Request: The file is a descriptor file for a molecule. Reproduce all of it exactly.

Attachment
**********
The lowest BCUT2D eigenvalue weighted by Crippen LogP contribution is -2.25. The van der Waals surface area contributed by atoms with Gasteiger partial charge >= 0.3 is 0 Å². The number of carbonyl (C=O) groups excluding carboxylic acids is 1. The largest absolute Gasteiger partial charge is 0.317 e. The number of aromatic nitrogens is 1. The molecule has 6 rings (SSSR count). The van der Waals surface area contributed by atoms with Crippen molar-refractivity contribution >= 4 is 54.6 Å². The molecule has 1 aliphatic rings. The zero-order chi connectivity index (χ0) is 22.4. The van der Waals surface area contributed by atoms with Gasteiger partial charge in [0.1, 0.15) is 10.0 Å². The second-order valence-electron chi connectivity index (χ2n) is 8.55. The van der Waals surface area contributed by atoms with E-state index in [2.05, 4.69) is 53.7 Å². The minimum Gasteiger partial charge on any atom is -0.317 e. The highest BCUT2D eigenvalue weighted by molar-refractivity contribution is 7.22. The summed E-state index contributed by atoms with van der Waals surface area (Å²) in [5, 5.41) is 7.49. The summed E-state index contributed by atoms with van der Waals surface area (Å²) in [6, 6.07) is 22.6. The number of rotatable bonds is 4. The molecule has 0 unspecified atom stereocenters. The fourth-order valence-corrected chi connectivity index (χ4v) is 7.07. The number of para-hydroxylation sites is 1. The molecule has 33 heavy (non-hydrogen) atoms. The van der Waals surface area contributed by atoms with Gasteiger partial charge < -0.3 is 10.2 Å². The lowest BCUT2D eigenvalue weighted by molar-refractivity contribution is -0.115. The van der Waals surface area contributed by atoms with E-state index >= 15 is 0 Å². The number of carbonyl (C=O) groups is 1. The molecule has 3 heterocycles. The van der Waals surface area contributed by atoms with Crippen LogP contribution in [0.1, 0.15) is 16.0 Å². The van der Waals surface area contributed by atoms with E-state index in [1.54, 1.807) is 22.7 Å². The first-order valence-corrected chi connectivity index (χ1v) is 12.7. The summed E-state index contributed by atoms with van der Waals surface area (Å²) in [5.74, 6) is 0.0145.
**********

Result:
The lowest BCUT2D eigenvalue weighted by Crippen LogP contribution is -2.25. The van der Waals surface area contributed by atoms with Gasteiger partial charge >= 0.3 is 0 Å². The number of carbonyl (C=O) groups excluding carboxylic acids is 1. The largest absolute Gasteiger partial charge is 0.317 e. The number of aromatic nitrogens is 1. The molecule has 6 rings (SSSR count). The van der Waals surface area contributed by atoms with Crippen molar-refractivity contribution >= 4 is 54.6 Å². The molecule has 1 aliphatic rings. The zero-order chi connectivity index (χ0) is 22.4. The van der Waals surface area contributed by atoms with Gasteiger partial charge in [0.1, 0.15) is 10.0 Å². The second-order valence-electron chi connectivity index (χ2n) is 8.55. The van der Waals surface area contributed by atoms with E-state index in [2.05, 4.69) is 53.7 Å². The minimum Gasteiger partial charge on any atom is -0.317 e. The highest BCUT2D eigenvalue weighted by molar-refractivity contribution is 7.22. The summed E-state index contributed by atoms with van der Waals surface area (Å²) in [5, 5.41) is 7.49. The summed E-state index contributed by atoms with van der Waals surface area (Å²) in [6, 6.07) is 22.6. The number of rotatable bonds is 4. The molecule has 0 unspecified atom stereocenters. The fourth-order valence-corrected chi connectivity index (χ4v) is 7.07. The number of para-hydroxylation sites is 1. The molecule has 33 heavy (non-hydrogen) atoms. The van der Waals surface area contributed by atoms with Gasteiger partial charge < -0.3 is 10.2 Å². The lowest BCUT2D eigenvalue weighted by molar-refractivity contribution is -0.115. The van der Waals surface area contributed by atoms with E-state index >= 15 is 0 Å². The number of carbonyl (C=O) groups is 1. The molecule has 3 heterocycles. The van der Waals surface area contributed by atoms with Crippen LogP contribution in [0.1, 0.15) is 16.0 Å². The van der Waals surface area contributed by atoms with E-state index in [1.54, 1.807) is 22.7 Å². The first-order valence-corrected chi connectivity index (χ1v) is 12.7. The summed E-state index contributed by atoms with van der Waals surface area (Å²) in [5.74, 6) is 0.0145.